What to do if we are selling our house but the buyer has disappeared?

UPDATED: Sep 29, 2022

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What to do if we are selling our house but the buyer has disappeared?

We went into contract 2 months ago and buyer disappeared from communications for the last 5 weeks. She didn’t show for closing, however the agents are telling me that she has to sign before we can go forward. We have a cash back-up offer and they want the house now. If original buyer did not show for closing does she not void the contract? And why would she have anything to do with us going forward and selling our house?

Asked on July 30, 2015 under Real Estate Law, Missouri


SJZ, Member, New York Bar / FreeAdvice Contributing Attorney

Answered 7 years ago | Contributor

If the buyer did not show up for closing and didn't even communicate as to "why" or seek a reasonable rescheduling (e.g. for health reasons), then yes, she would most likely be in material (important) breach of contract, meaning that you should be able to treat the contract as terminated and sell to our back-up buyer.

It's not impossible that the first buyer would re-appear later and claim that you breached the contract by sellilng to someone else, but based on what you write, you should have a strong case that, as stated, she breached the contract in such way as to let you treat it as terminated. If she had a valid reason (e.g. in the hospital), you might need to give her any deposit or earnest money back (it's not certain you would, but it's a possibility), but would not appear, based on what you write, to face other liability.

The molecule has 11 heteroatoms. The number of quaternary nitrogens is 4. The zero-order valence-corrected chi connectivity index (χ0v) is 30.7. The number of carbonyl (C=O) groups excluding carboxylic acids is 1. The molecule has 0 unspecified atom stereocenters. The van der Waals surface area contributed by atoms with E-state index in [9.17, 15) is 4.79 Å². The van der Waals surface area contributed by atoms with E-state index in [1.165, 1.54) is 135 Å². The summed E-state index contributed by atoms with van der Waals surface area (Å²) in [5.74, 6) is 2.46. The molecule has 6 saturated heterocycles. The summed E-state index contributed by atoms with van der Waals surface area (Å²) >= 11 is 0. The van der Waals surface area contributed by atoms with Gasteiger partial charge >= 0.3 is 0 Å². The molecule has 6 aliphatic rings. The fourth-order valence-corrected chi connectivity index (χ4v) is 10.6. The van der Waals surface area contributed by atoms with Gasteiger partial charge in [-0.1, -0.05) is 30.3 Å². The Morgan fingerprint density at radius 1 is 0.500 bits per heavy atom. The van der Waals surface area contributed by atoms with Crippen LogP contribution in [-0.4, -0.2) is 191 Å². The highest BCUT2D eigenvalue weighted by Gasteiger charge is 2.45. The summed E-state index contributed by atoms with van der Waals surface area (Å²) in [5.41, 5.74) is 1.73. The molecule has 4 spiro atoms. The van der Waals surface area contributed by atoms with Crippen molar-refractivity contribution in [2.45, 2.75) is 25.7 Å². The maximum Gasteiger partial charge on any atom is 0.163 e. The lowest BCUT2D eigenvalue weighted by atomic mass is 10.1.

IMPORTANT NOTICE: The Answer(s) provided above are for general information only. The attorney providing the answer was not serving as the attorney for the person submitting the question or in any attorney-client relationship with such person. Laws may vary from state to state, and sometimes change. Tiny variations in the facts, or a fact not set forth in a question, often can change a legal outcome or an attorney's conclusion. Although AttorneyPages.com has verified the attorney was admitted to practice law in at least one jurisdiction, he or she may not be authorized to practice law in the jurisdiction referred to in the question, nor is he or she necessarily experienced in the area of the law involved. Unlike the information in the Answer(s) above, upon which you should NOT rely, for personal advice you can rely upon we suggest you retain an attorney to represent you.

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